All U.S. combat positions have officially been opened to women, Defense Secretary Ash Carter announced Thursday.
"We cannot afford to cut ourselves off from half the country's talent and skills," Carter said in a press conference.
While the military had opened over 100,000 positions to women in the past three years, special exemptions were given to positions in infantry, reconnaissance, arms and some special operations units, an estimated 220,000 jobs, which will now be available to qualified women.
In August of this year, two women Capt. Kristen Griest and 1st Lt. Shaye Haver, became the first to graduate from the Army's rigorous Army Ranger school.
Carter acknowledged that many women who served in Iraq and Afghanistan had already made sacrifices comparable to their male counterparts.
Click through to see women who have already been breaking down barriers for women in the military.
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Sarah Gibbens is a producer on National Journal's audience development team. She previously worked as a digital media fellow at The Podesta Group and as a writer for San Antonio-based newspaper The Rivard Report. Sarah graduated from the University of Texas at San Antonio where she was the editor-in-chief of the independent student newspaper, The Paisano.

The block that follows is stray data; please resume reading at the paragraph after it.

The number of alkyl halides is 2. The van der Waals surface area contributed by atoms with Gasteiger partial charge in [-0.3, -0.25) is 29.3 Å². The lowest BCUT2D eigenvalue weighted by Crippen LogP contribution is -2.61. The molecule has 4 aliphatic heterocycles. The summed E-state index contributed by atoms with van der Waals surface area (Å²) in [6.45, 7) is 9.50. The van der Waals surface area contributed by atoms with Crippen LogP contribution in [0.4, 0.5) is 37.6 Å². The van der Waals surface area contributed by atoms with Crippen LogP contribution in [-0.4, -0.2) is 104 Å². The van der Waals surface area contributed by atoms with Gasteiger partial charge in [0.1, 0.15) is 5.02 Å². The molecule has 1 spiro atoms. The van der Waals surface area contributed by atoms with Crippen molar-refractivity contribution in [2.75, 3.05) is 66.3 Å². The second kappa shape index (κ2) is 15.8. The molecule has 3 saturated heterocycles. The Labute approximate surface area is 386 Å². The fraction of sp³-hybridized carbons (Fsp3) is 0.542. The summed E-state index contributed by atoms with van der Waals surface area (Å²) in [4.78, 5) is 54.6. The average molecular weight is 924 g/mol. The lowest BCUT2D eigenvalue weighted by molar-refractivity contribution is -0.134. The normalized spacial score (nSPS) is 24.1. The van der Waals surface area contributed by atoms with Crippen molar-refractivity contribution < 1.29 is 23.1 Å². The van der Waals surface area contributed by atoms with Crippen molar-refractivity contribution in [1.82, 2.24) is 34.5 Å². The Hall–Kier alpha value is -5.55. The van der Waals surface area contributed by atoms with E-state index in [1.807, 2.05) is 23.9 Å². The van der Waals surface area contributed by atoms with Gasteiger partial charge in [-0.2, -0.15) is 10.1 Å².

Nicki Rossoll is a producer on National Journal's audience development team. She previously worked at C-SPAN, ABC News' Washington Bureau and This Week with George Stephanopolos. Nicki is originally from Cleveland, Ohio and graduated from Miami University.